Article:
Vietnam recognizes Alexandre Yersin as ‘honorary citizen’

Thanh Nien News

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A statue of Alexandre Yersin on Nha Trang beach. File photo A statue of Alexandre Yersin on Nha Trang beach. File photo

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Alexandre Yersin (1863-1943) was posthumously recognized as an “honorary Vietnamese citizen” in the central beach town of Nha Trang, Khanh Hoa Province on Monday.
The title was granted to the Swiss and naturalized French physician and bacteriologist by the Yersin Fan Club on the occasion of his 151st birthday. The honorific was approved by Prime Minister Nguyen Tan Dung and announced by Le Thanh Quang, chairman of Khanh Hoa People’s Committee during the ceremony.
The club held an exhibition displaying a stamp collection and other objects that belonged to Yersin during his stay in Vietnam, Khanh Hoa Online reported.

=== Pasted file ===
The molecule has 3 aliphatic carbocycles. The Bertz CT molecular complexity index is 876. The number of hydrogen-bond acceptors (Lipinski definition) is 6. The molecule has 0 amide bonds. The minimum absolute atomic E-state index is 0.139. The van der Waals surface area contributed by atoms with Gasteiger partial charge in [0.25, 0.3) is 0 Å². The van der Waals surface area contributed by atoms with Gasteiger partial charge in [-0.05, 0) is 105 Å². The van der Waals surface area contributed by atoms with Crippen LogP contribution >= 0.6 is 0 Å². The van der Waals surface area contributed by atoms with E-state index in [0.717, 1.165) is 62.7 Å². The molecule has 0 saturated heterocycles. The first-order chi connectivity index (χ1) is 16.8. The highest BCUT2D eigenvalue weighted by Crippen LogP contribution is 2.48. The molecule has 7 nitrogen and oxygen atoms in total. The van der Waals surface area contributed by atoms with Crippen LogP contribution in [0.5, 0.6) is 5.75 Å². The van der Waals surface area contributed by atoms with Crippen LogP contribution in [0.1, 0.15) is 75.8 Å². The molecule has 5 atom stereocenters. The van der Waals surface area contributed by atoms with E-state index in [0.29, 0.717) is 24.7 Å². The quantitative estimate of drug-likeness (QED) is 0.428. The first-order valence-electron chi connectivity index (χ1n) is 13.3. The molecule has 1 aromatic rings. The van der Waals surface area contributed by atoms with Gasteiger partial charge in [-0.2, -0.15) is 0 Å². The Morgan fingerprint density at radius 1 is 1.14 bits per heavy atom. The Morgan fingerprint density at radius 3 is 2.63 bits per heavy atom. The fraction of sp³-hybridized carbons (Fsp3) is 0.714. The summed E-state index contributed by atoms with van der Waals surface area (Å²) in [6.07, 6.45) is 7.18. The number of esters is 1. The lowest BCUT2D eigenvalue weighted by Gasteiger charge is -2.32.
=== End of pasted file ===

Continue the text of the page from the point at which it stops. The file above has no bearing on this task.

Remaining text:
Professor Nguyen Thi The Tram, chairman of Yersin Fan Club, said that Yersin was born in Switzerland and grew up in France but dedicated most of his life and affection to Vietnam.
“We will try our best to protect and promote scientific properties and humane values that he passed on,” she said.
Yersin was born on September 22, 1863 and entered the École Normale Supérieure in France in 1886.
He is remembered for having discovering the baccilus bacteria -- the cause of the bubonic plague,

An image of Alexandre Yersin featured in a stamp co-issued by France and Vietnam last year to mark his 150th birthday. Photo credit: Vietnam News Agency

Yersin migrated to Nha Trang in central Vietnam in 1891 to live and work. The foreign scientist was affectionately called Ong Nam (Mr. Nam/Fifth) by the local people.
He died on March 1, 1943 and was buried at Suoi Dau Commune in the province’s Cam Lam District.
Yersin was the founder and first president of the Indochina Medical School, which has since been divided into the Hanoi Medical University and Hanoi University of Pharmacology.
He founded the Pasteur Institute in Nha Trang where he conducted more than 50 medical research projects.
Yersin is also credited with the discovery of the Langbiang plateau (the location of modern day Da Lat) and developed rubber and quina trees in Indochina.

 

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